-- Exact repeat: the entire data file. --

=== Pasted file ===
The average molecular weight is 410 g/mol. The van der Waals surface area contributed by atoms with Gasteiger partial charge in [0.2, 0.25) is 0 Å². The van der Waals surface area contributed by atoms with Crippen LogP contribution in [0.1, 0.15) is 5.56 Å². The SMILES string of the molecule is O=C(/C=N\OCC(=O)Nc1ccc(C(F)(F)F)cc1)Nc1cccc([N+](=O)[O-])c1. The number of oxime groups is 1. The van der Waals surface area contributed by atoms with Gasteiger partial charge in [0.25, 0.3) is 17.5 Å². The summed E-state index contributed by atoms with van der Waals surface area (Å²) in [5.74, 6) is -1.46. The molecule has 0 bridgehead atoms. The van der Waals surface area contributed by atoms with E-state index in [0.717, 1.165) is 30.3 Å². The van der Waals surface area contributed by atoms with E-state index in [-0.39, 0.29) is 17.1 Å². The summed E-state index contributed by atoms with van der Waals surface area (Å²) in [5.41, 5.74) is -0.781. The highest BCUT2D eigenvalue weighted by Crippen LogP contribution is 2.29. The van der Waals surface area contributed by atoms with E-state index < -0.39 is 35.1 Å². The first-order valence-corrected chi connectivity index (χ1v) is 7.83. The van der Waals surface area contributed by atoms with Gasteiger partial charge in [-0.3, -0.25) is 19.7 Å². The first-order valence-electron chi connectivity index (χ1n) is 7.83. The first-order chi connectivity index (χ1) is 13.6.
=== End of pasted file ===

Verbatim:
The average molecular weight is 410 g/mol. The van der Waals surface area contributed by atoms with Gasteiger partial charge in [0.2, 0.25) is 0 Å². The van der Waals surface area contributed by atoms with Crippen LogP contribution in [0.1, 0.15) is 5.56 Å². The SMILES string of the molecule is O=C(/C=N\OCC(=O)Nc1ccc(C(F)(F)F)cc1)Nc1cccc([N+](=O)[O-])c1. The number of oxime groups is 1. The van der Waals surface area contributed by atoms with Gasteiger partial charge in [0.25, 0.3) is 17.5 Å². The summed E-state index contributed by atoms with van der Waals surface area (Å²) in [5.74, 6) is -1.46. The molecule has 0 bridgehead atoms. The van der Waals surface area contributed by atoms with E-state index in [0.717, 1.165) is 30.3 Å². The van der Waals surface area contributed by atoms with E-state index in [-0.39, 0.29) is 17.1 Å². The summed E-state index contributed by atoms with van der Waals surface area (Å²) in [5.41, 5.74) is -0.781. The highest BCUT2D eigenvalue weighted by Crippen LogP contribution is 2.29. The van der Waals surface area contributed by atoms with E-state index < -0.39 is 35.1 Å². The first-order valence-corrected chi connectivity index (χ1v) is 7.83. The van der Waals surface area contributed by atoms with Gasteiger partial charge in [-0.3, -0.25) is 19.7 Å². The first-order valence-electron chi connectivity index (χ1n) is 7.83. The first-order chi connectivity index (χ1) is 13.6.